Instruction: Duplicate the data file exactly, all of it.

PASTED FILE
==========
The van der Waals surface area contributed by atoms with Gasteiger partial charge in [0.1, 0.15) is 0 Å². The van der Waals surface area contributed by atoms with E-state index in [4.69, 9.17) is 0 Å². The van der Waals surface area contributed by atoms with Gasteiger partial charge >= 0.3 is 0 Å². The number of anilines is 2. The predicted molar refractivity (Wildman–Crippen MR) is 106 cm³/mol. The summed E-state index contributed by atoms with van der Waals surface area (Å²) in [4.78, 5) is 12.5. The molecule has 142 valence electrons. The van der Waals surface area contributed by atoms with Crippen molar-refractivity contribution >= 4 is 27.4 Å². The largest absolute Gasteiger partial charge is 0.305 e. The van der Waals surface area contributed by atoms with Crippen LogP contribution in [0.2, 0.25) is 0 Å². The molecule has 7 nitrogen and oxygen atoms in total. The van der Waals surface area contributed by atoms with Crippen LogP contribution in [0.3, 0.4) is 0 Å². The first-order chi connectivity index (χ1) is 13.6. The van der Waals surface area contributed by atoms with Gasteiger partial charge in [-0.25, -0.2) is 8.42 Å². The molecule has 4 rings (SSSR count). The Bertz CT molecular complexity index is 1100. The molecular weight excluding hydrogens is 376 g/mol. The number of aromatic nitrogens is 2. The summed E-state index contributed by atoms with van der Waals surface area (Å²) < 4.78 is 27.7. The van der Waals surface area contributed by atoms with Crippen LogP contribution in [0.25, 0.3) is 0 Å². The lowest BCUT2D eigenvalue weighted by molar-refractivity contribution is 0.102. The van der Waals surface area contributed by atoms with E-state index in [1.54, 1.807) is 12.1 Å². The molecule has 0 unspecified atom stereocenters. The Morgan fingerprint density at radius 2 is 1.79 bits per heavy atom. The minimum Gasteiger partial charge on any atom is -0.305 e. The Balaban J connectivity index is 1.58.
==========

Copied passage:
The van der Waals surface area contributed by atoms with Gasteiger partial charge in [0.1, 0.15) is 0 Å². The van der Waals surface area contributed by atoms with E-state index in [4.69, 9.17) is 0 Å². The van der Waals surface area contributed by atoms with Gasteiger partial charge >= 0.3 is 0 Å². The number of anilines is 2. The predicted molar refractivity (Wildman–Crippen MR) is 106 cm³/mol. The summed E-state index contributed by atoms with van der Waals surface area (Å²) in [4.78, 5) is 12.5. The molecule has 142 valence electrons. The van der Waals surface area contributed by atoms with Crippen molar-refractivity contribution >= 4 is 27.4 Å². The largest absolute Gasteiger partial charge is 0.305 e. The van der Waals surface area contributed by atoms with Crippen LogP contribution in [0.2, 0.25) is 0 Å². The molecule has 7 nitrogen and oxygen atoms in total. The van der Waals surface area contributed by atoms with Crippen LogP contribution in [0.3, 0.4) is 0 Å². The first-order chi connectivity index (χ1) is 13.6. The van der Waals surface area contributed by atoms with Gasteiger partial charge in [-0.25, -0.2) is 8.42 Å². The molecule has 4 rings (SSSR count). The Bertz CT molecular complexity index is 1100. The molecular weight excluding hydrogens is 376 g/mol. The number of aromatic nitrogens is 2. The summed E-state index contributed by atoms with van der Waals surface area (Å²) < 4.78 is 27.7. The van der Waals surface area contributed by atoms with Crippen LogP contribution in [0.25, 0.3) is 0 Å². The lowest BCUT2D eigenvalue weighted by molar-refractivity contribution is 0.102. The van der Waals surface area contributed by atoms with E-state index in [1.54, 1.807) is 12.1 Å². The molecule has 0 unspecified atom stereocenters. The Morgan fingerprint density at radius 2 is 1.79 bits per heavy atom. The minimum Gasteiger partial charge on any atom is -0.305 e. The Balaban J connectivity index is 1.58.